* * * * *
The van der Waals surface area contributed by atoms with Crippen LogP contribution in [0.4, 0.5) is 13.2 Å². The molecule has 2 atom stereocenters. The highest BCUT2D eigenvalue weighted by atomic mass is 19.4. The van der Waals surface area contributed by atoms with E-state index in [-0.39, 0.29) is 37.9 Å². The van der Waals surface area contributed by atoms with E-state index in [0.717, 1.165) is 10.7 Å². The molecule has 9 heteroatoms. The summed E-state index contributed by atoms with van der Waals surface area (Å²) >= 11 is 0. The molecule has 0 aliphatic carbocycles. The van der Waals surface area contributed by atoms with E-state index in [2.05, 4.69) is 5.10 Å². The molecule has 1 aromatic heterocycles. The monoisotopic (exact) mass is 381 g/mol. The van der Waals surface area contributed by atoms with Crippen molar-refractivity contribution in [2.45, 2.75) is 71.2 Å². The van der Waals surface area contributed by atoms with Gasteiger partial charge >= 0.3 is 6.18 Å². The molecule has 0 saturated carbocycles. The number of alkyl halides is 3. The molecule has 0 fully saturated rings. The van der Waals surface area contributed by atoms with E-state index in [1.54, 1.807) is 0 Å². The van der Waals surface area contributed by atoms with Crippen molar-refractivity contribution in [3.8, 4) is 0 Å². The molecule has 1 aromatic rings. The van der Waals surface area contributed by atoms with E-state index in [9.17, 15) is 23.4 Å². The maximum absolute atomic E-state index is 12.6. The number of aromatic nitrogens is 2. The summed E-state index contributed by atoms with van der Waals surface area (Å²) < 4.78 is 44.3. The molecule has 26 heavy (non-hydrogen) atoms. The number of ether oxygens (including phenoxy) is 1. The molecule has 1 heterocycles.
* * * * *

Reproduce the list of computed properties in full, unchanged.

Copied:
The van der Waals surface area contributed by atoms with Crippen LogP contribution in [0.4, 0.5) is 13.2 Å². The molecule has 2 atom stereocenters. The highest BCUT2D eigenvalue weighted by atomic mass is 19.4. The van der Waals surface area contributed by atoms with E-state index in [-0.39, 0.29) is 37.9 Å². The van der Waals surface area contributed by atoms with E-state index in [0.717, 1.165) is 10.7 Å². The molecule has 9 heteroatoms. The summed E-state index contributed by atoms with van der Waals surface area (Å²) >= 11 is 0. The molecule has 0 aliphatic carbocycles. The van der Waals surface area contributed by atoms with E-state index in [2.05, 4.69) is 5.10 Å². The molecule has 1 aromatic heterocycles. The monoisotopic (exact) mass is 381 g/mol. The van der Waals surface area contributed by atoms with Crippen molar-refractivity contribution in [2.45, 2.75) is 71.2 Å². The van der Waals surface area contributed by atoms with Gasteiger partial charge >= 0.3 is 6.18 Å². The molecule has 0 saturated carbocycles. The number of alkyl halides is 3. The molecule has 0 fully saturated rings. The van der Waals surface area contributed by atoms with E-state index in [1.54, 1.807) is 0 Å². The van der Waals surface area contributed by atoms with Crippen molar-refractivity contribution in [3.8, 4) is 0 Å². The molecule has 1 aromatic rings. The van der Waals surface area contributed by atoms with E-state index in [9.17, 15) is 23.4 Å². The maximum absolute atomic E-state index is 12.6. The number of aromatic nitrogens is 2. The summed E-state index contributed by atoms with van der Waals surface area (Å²) < 4.78 is 44.3. The molecule has 26 heavy (non-hydrogen) atoms. The number of ether oxygens (including phenoxy) is 1. The molecule has 1 heterocycles.